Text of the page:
Lloyd Marken is a freelance writer with a passion for the arts who has been published with Scenestr, Heavy, Buzz, X-Press, FilmInk and Weekend Notes. Visit my blog at https://backtothedrawingboardproductions.com/
BIFF IS BACK
Memory: The Origins of Alien courtesy of BIFF Website.
The 2019 Brisbane International Film Festival wraps up this weekend but there is still plenty of films to check out from all genres including documentaries. There are five participating cinemas with Reading in Newmarket, the New Farm Six Cinemas, the Elizabeth Picture Theatre in the heart of the Brisbane CDB, as well as the home base of GOMA at Southbank and the State Library of Qld next door.
One documentary showing is Memory: The Origins of Alien tells the story of how the 1979 sci-fi horror classic came to be. The documentary feels at its strongest when it is at its most personal talking about the life of the late screenwriter Dan O'Bannon. Interviews are done with actors Veronica Cartwright, Tom Skerritt, fellow writer and producer Ronald Shusett and many, many film academics, historians, critics.
The absence of director Ridley Scott and star Sigourney Weaver is palpable as you wonder what they have to say although stock interviews convey much. Also 40 years on from the original release you also reflect that time is marching on with actor John Hurt, artist H.R. Giger and O'Bannon now gone.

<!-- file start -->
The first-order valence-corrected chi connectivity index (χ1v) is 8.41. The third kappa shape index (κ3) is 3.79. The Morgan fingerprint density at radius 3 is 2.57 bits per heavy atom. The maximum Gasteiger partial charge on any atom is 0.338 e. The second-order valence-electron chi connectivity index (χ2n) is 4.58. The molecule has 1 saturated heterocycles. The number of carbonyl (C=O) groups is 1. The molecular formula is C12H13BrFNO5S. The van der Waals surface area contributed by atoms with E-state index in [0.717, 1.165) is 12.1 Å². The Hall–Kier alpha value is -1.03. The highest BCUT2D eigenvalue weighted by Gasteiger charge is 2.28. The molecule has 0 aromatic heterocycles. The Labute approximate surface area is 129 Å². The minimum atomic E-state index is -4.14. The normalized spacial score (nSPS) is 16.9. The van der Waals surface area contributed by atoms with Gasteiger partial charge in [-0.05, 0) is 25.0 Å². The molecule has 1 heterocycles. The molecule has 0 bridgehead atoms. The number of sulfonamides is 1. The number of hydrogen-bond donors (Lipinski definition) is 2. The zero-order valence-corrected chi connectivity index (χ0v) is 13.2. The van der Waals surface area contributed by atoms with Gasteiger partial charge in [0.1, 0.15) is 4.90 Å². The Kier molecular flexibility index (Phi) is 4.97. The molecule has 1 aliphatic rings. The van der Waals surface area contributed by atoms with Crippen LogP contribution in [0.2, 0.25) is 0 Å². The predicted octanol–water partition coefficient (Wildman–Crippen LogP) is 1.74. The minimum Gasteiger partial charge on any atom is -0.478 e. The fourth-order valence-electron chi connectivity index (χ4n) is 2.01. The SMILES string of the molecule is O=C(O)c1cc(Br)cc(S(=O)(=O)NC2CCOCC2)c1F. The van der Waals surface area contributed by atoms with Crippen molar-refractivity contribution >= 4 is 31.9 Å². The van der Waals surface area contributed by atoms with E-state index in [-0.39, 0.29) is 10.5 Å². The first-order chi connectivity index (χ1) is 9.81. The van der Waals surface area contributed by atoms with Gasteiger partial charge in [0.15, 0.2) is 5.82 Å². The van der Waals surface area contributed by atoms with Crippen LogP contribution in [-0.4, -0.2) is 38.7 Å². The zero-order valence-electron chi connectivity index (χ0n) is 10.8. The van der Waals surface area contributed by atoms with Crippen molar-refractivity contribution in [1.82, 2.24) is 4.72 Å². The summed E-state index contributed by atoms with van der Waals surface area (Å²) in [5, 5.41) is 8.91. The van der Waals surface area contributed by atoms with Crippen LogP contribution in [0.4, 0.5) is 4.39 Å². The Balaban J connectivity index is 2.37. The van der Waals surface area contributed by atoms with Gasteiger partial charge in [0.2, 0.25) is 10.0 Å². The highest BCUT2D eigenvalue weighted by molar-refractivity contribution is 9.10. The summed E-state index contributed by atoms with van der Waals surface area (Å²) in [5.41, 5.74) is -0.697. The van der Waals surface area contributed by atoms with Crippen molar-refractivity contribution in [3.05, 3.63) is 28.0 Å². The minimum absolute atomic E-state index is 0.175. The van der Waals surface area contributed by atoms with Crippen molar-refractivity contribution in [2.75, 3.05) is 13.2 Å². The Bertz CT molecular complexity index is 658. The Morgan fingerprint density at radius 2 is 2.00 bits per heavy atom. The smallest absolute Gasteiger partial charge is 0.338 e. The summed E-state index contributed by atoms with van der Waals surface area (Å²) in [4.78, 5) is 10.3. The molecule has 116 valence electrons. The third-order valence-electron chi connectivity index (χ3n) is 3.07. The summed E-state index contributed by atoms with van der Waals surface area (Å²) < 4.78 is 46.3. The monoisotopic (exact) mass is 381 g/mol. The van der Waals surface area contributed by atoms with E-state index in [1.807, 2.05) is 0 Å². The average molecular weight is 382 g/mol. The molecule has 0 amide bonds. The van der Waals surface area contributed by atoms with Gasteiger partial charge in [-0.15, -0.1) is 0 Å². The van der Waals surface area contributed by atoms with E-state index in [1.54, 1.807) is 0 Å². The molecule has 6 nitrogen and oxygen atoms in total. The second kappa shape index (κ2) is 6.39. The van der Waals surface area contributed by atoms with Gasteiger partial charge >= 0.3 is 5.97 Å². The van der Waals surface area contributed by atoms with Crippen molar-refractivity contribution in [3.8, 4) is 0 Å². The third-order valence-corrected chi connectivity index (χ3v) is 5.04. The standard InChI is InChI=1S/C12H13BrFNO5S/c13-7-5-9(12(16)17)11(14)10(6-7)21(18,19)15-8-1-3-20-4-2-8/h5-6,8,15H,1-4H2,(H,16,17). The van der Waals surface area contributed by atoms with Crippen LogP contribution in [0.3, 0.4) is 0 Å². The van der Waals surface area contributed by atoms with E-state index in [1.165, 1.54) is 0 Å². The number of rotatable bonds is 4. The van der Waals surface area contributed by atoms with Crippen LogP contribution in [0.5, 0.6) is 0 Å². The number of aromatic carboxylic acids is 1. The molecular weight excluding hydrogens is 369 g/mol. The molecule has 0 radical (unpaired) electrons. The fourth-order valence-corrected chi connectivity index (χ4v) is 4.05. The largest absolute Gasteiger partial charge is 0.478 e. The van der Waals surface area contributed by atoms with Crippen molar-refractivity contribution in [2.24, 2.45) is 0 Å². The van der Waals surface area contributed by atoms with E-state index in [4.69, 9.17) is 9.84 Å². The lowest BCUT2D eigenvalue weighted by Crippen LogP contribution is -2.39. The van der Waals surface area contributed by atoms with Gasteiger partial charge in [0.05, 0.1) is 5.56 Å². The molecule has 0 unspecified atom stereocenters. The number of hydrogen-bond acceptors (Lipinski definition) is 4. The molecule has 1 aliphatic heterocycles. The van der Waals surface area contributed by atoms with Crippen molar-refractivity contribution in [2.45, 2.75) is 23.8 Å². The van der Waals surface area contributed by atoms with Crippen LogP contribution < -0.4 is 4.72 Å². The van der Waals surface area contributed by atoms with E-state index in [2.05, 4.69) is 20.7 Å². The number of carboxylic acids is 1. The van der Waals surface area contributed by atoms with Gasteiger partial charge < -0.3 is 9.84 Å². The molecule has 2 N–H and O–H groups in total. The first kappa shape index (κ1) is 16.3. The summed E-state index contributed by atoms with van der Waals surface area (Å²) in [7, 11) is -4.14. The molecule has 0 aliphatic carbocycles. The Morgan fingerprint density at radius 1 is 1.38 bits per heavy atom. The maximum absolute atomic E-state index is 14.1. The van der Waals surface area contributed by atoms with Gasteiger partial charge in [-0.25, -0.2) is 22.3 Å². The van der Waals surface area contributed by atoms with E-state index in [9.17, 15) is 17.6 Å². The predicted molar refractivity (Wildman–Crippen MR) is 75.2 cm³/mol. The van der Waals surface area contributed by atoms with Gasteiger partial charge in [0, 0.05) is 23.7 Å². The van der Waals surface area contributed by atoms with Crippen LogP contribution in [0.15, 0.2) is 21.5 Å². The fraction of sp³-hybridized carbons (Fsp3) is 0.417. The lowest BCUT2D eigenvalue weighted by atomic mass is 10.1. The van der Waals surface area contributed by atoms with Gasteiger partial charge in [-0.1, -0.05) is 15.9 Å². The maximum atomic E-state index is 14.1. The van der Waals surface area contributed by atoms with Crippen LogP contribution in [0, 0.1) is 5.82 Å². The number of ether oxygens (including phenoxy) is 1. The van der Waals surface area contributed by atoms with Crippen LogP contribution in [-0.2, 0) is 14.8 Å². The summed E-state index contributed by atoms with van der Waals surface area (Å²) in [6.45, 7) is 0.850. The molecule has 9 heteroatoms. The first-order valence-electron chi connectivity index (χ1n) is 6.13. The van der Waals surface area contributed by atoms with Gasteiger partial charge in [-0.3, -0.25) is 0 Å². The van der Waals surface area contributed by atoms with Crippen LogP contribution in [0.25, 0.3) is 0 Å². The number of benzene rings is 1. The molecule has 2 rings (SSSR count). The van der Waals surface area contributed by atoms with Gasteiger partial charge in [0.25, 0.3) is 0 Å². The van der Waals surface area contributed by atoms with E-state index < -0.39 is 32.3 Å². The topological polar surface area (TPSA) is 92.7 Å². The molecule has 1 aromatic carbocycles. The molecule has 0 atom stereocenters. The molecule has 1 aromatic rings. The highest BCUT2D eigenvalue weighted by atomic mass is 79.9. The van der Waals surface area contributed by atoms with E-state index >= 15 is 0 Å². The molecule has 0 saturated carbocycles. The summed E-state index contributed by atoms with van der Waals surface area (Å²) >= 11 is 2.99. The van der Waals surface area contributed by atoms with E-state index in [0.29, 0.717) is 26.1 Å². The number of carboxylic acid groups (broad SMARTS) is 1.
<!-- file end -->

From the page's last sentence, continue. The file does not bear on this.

Widow Diane O'Bannon and friend Shusett talk about Dan, his upbringing, his early experiences in film and ultimately how Alien came about. A quick history lesson about sci-fi films also shows how striking Alien was just a few short years on from the effects, censorship and sensibilities of similar films from before.
We learn a lot about the importance of H.R. Giger's design, the influence of H.P. Lovecraft and the steely determination and creative sensibilities of Scott just one feature into his career. We also reflect on how ground-breaking the ideas of Alien were and how much the film stands up decades on where others may have dated.
There is a sense though that the documentary lacked enough budget to get all the main players and be a bit more visionary itself in how it presents history. An early sequence with a depiction of Ancient Greece's the Furies is sadly a one-off. The longer the film goes on it seems to dwell too long on the infamous chest-burster sequence and navel gaze just a bit too much on the academic treatises of the film.
When it deals with the personalities involved and the memories most personal there is something new and moving in this origin tale. Overall an interesting enough venture but one that could have benefited from a bit more scope and more direct involvement with Scott and Weaver who are too important to the film's tales to be left out of the telling of it.